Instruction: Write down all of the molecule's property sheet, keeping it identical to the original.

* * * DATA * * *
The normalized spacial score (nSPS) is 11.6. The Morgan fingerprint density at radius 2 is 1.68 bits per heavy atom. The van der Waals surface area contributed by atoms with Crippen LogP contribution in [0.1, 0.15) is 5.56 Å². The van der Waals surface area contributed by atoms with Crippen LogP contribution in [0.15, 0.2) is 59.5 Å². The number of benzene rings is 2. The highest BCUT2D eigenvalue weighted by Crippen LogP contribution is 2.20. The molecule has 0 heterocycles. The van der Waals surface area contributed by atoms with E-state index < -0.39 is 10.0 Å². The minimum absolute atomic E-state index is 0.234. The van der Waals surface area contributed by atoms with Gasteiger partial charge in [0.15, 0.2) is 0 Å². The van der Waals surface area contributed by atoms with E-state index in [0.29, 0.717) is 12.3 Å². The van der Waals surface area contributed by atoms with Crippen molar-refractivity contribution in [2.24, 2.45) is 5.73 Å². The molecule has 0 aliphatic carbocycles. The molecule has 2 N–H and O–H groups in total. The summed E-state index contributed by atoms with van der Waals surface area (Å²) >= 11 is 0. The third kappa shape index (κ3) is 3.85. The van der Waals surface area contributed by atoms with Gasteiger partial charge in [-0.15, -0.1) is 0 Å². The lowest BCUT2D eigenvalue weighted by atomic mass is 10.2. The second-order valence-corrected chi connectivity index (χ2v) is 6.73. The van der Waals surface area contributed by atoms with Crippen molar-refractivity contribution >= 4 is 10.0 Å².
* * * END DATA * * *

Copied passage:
The normalized spacial score (nSPS) is 11.6. The Morgan fingerprint density at radius 2 is 1.68 bits per heavy atom. The van der Waals surface area contributed by atoms with Crippen LogP contribution in [0.1, 0.15) is 5.56 Å². The van der Waals surface area contributed by atoms with Crippen LogP contribution in [0.15, 0.2) is 59.5 Å². The number of benzene rings is 2. The highest BCUT2D eigenvalue weighted by Crippen LogP contribution is 2.20. The molecule has 0 heterocycles. The van der Waals surface area contributed by atoms with E-state index < -0.39 is 10.0 Å². The minimum absolute atomic E-state index is 0.234. The van der Waals surface area contributed by atoms with Gasteiger partial charge in [0.15, 0.2) is 0 Å². The van der Waals surface area contributed by atoms with E-state index in [0.29, 0.717) is 12.3 Å². The van der Waals surface area contributed by atoms with Crippen molar-refractivity contribution in [2.24, 2.45) is 5.73 Å². The molecule has 0 aliphatic carbocycles. The molecule has 2 N–H and O–H groups in total. The summed E-state index contributed by atoms with van der Waals surface area (Å²) >= 11 is 0. The third kappa shape index (κ3) is 3.85. The van der Waals surface area contributed by atoms with Gasteiger partial charge in [-0.15, -0.1) is 0 Å². The lowest BCUT2D eigenvalue weighted by atomic mass is 10.2. The second-order valence-corrected chi connectivity index (χ2v) is 6.73. The van der Waals surface area contributed by atoms with Crippen molar-refractivity contribution >= 4 is 10.0 Å².